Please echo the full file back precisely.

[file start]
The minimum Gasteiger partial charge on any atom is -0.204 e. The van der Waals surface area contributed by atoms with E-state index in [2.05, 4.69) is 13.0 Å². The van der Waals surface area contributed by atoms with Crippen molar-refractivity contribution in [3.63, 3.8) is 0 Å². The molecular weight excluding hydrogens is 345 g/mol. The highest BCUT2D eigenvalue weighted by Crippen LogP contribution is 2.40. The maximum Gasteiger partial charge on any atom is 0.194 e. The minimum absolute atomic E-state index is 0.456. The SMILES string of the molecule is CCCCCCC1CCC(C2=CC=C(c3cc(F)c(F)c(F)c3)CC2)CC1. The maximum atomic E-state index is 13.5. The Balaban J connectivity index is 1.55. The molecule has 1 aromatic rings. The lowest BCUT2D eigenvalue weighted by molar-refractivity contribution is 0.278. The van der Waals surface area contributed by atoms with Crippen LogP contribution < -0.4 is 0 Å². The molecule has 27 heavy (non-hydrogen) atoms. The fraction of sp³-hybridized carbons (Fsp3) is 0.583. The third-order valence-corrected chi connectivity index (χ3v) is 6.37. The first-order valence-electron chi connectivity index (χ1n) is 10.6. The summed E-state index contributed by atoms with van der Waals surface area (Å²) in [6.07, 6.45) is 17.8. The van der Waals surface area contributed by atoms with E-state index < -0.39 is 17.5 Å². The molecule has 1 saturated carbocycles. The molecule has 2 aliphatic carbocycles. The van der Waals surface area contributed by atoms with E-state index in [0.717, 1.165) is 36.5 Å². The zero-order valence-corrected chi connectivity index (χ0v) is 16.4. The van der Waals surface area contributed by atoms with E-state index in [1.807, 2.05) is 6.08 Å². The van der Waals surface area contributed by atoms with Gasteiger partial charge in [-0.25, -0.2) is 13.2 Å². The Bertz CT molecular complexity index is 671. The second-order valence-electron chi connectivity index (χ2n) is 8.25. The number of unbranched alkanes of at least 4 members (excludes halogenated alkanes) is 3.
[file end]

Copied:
The minimum Gasteiger partial charge on any atom is -0.204 e. The van der Waals surface area contributed by atoms with E-state index in [2.05, 4.69) is 13.0 Å². The van der Waals surface area contributed by atoms with Crippen molar-refractivity contribution in [3.63, 3.8) is 0 Å². The molecular weight excluding hydrogens is 345 g/mol. The highest BCUT2D eigenvalue weighted by Crippen LogP contribution is 2.40. The maximum Gasteiger partial charge on any atom is 0.194 e. The minimum absolute atomic E-state index is 0.456. The SMILES string of the molecule is CCCCCCC1CCC(C2=CC=C(c3cc(F)c(F)c(F)c3)CC2)CC1. The maximum atomic E-state index is 13.5. The Balaban J connectivity index is 1.55. The molecule has 1 aromatic rings. The lowest BCUT2D eigenvalue weighted by molar-refractivity contribution is 0.278. The van der Waals surface area contributed by atoms with Crippen LogP contribution < -0.4 is 0 Å². The molecule has 27 heavy (non-hydrogen) atoms. The fraction of sp³-hybridized carbons (Fsp3) is 0.583. The third-order valence-corrected chi connectivity index (χ3v) is 6.37. The first-order valence-electron chi connectivity index (χ1n) is 10.6. The summed E-state index contributed by atoms with van der Waals surface area (Å²) in [6.07, 6.45) is 17.8. The van der Waals surface area contributed by atoms with E-state index < -0.39 is 17.5 Å². The molecule has 1 saturated carbocycles. The molecule has 2 aliphatic carbocycles. The van der Waals surface area contributed by atoms with E-state index in [0.717, 1.165) is 36.5 Å². The zero-order valence-corrected chi connectivity index (χ0v) is 16.4. The van der Waals surface area contributed by atoms with E-state index in [1.807, 2.05) is 6.08 Å². The van der Waals surface area contributed by atoms with Gasteiger partial charge in [-0.25, -0.2) is 13.2 Å². The Bertz CT molecular complexity index is 671. The second-order valence-electron chi connectivity index (χ2n) is 8.25. The number of unbranched alkanes of at least 4 members (excludes halogenated alkanes) is 3.